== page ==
PICKFORD, Mich. (WJMN) – On Michigan’s upcoming May 3 Election Day, voters in multiple U.P. communities will be faced with measures on the ballot affecting their communities. One such measure is Pickford Public Schools $3.5 million bonding proposal.
“It’s a proposal to request that the voters approve a set amount of funds that would be used towards construction and capital projects for the school district,” said Angela Nettleton, Superintendent for Pickford Public Schools. “So bond funds can be used for building improvements and new construction. They can’t be used for operating expenses. You can’t pay salaries with them. You can’t, you know, go and enter contracts and things with them.”
The proposal will build off of another $8.5 million measure that voters passed in 2019. Nettleton says the 2019 proposal was passed with the plan to make security additions, expand the building for a growing student population, and make on-site additions to the school, including a bus loop and a student pickup and dropoff area for students.
Nettleton says the plan was for the 2019 bond millage to begin when the school finished paying off previous building additions that passed in the late 1990s in order to mitigate the impact felt by taxpayers. However, plans were impacted by the COVID-19 pandemic, delaying construction and driving up costs well beyond what the school had projected.
“There was a large increase in material costs. There were delays in obtaining materials, there’s increase in contractor costs and in the bids,” Nettleton said. “Our first round of bids came in 40% over estimates, so we had to put the project on hold for a year, and we went out to bids again. Again, they came in quite a bit higher than anticipated, and so we had to rebid a third time.”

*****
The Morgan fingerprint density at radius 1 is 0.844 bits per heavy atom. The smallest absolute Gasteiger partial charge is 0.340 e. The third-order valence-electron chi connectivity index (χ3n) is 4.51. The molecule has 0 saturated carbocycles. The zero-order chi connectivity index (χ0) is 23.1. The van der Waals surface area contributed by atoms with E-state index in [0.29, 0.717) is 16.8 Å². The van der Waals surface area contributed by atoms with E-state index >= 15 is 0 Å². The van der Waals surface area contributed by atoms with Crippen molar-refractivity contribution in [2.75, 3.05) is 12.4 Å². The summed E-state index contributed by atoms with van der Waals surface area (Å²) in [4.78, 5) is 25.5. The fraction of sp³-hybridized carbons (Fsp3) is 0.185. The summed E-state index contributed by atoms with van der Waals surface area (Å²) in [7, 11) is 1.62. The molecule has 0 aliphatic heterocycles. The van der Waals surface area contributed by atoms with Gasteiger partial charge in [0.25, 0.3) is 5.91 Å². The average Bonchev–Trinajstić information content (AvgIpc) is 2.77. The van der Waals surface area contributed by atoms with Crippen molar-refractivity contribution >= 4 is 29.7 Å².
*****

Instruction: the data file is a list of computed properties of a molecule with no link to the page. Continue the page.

Ultimately, the school was forced to remove a six-classroom addition from its plans, as well as upgrades to science labs, a planned resurfacing of the parking lot, and locker room renovations in order to get under budget. If the upcoming May 3 proposal does not pass, Nettleton says those projects will not be able to be completed.
Nettleton added that the school is tight on space, with the school library being used as a sixth-grade classroom. Should the proposal fail, the school will likely need to begin placing limits on its school of choice enrollment.
“We want to give our taxpayers everything that we initially promised them,” Nettleton said. “I don’t like having to go in and ask for more money, but at this point in time we have no other way to support the project other than doing that, and we’re trying to minimize the impact on the taxpayers. So we’re hopeful that this will all go as hoped for and we can finish everything up.”
Nettleton says that while officials are optimistic about the proposal passing, the school will need to analyze why and make adjustments before submitting the proposal again in future elections if it is turned down.
Pickford residents can enter their precinct information on the Secretary of State website here to read the exact language of the proposal’s tax levy information.